Unbeknownst to investors, lenders, or regulators, Alameda lacked enough liquid assets to service its loan obligations.
But while Alameda was illiquid, FTX’s customers — who had been constantly reassured that the exchange, and Bankman-Fried, were determined to protect their interests — were not.
Bankman-Fried stepped down from his leadership position at Alameda Research in Oct. 2021 in what CFTC regulators claim was a calculated bid to cultivate a false sense of separation between FTX and the hedge fund. But he continued to exercise control, regulators claim.
Bankman-Fried allegedly ordered Alameda to increase its use of customer assets, drawing down massively on its “unlimited” credit line at FTX.
“Alameda was able to rely on its undisclosed ordinary-course access to FTX credit and customer funds to facilitate these large withdrawals, which were several billion dollars in notional value,” the CFTC filing reads.
By the middle of 2022, Alameda owed FTX’s unwitting customers approximately $8 billion. Bankman-Fried had testified before the House that FTX boasted world-class risk management and compliance systems, but in reality, according to the firm’s own bankruptcy filings, it possessed almost nothing in the way of record-keeping.
Then, on Nov. 2, the first domino fell. Crypto trade publication CoinDesk publicized details on Alameda’s balance sheet which showed $14.6 billion in assets. Over $7 billion of those assets were either FTT tokens or Bankman-Fried-backed coins like Solana or Serum. Another $2 billion were locked away in equity investments.
For the first time ever, the secretive inner workings of Alameda Research were revealed to be a Potemkin village. Investors began to liquidate their FTT tokens and withdraw their holdings from FTX, a potentially calamitous situation for Bankman-Fried.
Alameda still had billions of collateralized loans outstanding — but if the value of their collateral, FTT, fell too far, their lenders would execute further margin calls, demanding full repayment of loans.
Allegedly, Alameda had already been unable to fulfill loan obligations over the summer without accessing customer funds. Now, with money flowing out of the exchange and FTT’s price slipping, Alameda and FTX faced a liquidity crunch.
In a now-deleted tweet, Bankman-Fried continued to claim FTX was fully funded and that customer assets were safe. But on Nov. 6, 2022, four days after the CoinDesk article, the crack widened into a chasm, thanks to an old investor-turned-rival, Changpeng “CZ” Zhao.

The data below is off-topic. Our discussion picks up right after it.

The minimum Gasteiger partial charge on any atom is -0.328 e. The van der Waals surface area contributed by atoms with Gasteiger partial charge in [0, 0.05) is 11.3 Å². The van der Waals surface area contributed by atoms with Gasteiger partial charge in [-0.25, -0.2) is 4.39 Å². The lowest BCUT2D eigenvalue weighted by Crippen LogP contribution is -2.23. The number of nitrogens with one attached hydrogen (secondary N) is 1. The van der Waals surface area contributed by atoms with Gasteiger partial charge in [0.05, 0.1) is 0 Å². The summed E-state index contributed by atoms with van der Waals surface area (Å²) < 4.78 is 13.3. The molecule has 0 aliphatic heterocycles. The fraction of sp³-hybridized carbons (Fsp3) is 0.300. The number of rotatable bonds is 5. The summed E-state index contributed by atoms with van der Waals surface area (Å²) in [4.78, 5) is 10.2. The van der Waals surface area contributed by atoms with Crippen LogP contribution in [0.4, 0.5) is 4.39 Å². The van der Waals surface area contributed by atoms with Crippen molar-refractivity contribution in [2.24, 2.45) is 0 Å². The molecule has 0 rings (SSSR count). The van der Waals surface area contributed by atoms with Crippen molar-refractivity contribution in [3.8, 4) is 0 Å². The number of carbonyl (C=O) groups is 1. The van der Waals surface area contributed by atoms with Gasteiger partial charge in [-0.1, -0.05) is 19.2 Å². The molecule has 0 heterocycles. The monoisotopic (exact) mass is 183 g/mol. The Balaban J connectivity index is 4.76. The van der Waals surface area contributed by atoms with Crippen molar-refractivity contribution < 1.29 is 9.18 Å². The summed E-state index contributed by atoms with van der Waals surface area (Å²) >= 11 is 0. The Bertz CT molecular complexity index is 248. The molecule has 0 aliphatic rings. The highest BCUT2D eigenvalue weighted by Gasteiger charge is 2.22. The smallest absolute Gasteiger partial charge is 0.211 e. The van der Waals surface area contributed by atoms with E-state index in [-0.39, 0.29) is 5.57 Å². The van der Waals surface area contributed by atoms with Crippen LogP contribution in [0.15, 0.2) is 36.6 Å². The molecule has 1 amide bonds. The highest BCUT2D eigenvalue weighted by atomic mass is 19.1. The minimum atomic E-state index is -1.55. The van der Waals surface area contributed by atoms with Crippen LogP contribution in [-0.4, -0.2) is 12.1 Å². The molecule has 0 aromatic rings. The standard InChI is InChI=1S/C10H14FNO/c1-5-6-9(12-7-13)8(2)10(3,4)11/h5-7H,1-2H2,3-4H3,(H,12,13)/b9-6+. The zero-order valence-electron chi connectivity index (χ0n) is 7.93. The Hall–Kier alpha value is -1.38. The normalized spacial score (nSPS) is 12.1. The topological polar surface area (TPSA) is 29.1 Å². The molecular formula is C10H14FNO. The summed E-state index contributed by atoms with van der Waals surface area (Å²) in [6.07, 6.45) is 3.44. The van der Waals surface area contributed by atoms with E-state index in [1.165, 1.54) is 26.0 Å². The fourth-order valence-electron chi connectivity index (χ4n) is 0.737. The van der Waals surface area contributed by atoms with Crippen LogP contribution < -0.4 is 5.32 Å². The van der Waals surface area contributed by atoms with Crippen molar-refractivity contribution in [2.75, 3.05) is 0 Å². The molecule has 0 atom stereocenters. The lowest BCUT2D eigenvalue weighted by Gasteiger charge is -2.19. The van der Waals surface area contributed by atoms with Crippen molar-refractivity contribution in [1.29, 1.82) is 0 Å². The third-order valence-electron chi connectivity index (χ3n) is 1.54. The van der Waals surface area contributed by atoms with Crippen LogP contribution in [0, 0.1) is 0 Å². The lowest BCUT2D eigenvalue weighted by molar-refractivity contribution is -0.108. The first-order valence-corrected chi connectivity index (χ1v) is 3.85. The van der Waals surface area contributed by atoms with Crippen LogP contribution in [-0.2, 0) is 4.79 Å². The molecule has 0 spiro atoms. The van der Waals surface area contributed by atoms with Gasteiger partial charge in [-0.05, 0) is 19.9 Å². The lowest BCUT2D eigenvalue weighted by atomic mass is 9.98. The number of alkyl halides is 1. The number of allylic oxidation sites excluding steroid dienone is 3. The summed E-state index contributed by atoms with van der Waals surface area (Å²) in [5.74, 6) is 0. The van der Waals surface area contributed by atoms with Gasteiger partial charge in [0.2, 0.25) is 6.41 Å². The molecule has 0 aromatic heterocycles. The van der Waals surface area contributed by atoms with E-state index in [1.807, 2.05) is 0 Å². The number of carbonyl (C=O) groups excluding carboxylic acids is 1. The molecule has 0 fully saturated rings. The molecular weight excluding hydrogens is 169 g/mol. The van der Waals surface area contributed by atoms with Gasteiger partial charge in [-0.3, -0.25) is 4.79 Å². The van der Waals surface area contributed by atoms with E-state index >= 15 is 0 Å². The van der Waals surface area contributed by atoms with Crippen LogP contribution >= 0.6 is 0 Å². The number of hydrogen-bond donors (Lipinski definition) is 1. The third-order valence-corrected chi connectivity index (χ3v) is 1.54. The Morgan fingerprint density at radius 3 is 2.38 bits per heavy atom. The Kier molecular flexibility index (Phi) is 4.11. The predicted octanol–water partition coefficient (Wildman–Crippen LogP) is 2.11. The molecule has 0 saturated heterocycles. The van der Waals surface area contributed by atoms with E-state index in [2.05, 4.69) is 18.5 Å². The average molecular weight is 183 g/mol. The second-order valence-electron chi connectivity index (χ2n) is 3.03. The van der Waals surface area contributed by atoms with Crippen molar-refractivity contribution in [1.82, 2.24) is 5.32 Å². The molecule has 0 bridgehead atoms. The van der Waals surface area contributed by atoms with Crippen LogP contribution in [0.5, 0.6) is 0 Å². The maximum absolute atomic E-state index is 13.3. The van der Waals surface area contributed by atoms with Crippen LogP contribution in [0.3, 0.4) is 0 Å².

Zhao founded Binance in 2017, and it was the first outside investor in FTX, funding a Series A round in 2019. FTX bought out Binance in 2021 with a combination of FTT and other coins, according to Zhao.
Zhao dropped the hammer with a tweet saying that because of “recent revelations that have came [sic] to light, we have decided to liquidate any remaining FTT on our books.”
FTX executives scrambled to contain the damage, and Alameda traders managed to fend off outflows for two days, holding the price of FTT at around $22.
Publicly, Bankman-Fried continued to operate as if all was well. “FTX is fine. Assets are fine,” he wrote in a tweet on Nov. 7 that has since been deleted.
But at the same time Bankman-Fried was tweeting reassurances, internally, executives were growing more and more alarmed at the increasing shortfall, according to prosecutors. Bankman-Fried and other executives admitted to each other that “FTX customer funds were irrevocably lost because Alameda had appropriated them.”
It was an admission that flew in the face of everything Bankman-Fried would claim publicly up through the day of his arrest, a month later.
By Nov. 8, the shortfall had grown from $1 billion to $8 billion. Bankman-Fried had been courting outside investors for a rescue package, but everyone declined.
FTX issued a pause on all customer withdrawals that day. FTT’s price plummeted by over 75%. Bankman-Fried was in the midst of a high-tech, decentralized run on the bank. Out of options, he turned to Zhao, who announced that he’d signed a “non-binding” letter of intent to acquire FTX.com.
But just a day later, on Nov. 9, Binance said it would not go through with the acquisition, citing reports of “mishandled customer funds” and federal investigations.
Two days later, Bankman-Fried resigned as CEO of FTX and associated entities. FTX’s longtime attorneys at Sullivan & Cromwell approached John J. Ray, who oversaw Enron through its bankruptcy, to assume Bankman-Fried’s former position.
FTX filed for bankruptcy that same day, on Nov. 11, 2022. A month later, Bankman-Fried was arrested by Bahamian authorities, pending extradition on charges of fraud, conspiracy, and money laundering.
Bankman-Fried, a devotee of a philosophy known as “effective altruism,” was apparently driven by an obsessive need to quantify the impact he had on this world, measured in dollars and tokens. He drafted a spreadsheet which measured the influence that Alameda had on the planet (and determined it was nearly a net wash).
Billions of dollars of customer money were left floating in venture funds, political war chests and charitable coffers, although John Ray’s team has clawed back more than $7 billion so far.
Almost a decade ago, Bankman-Fried posed a hypothetical question to his friends and family on his personal blog: Waxing poetic on effective altruism, he asked rhetorically, “Just how much impact can a dollar have?”
“Well, if you want a one-sentence answer, here it is: one two thousandth of a life,” he said.
The CFTC alleges that over $8 billion of customer funds are missing. Some customers have doubtless lost their life savings, their kid’s college funds, their future down payments. By Bankman-Fried’s own math, his alleged misdeeds were worth four million lives.
— CNBC’s Rohan Goswami contributed to this report.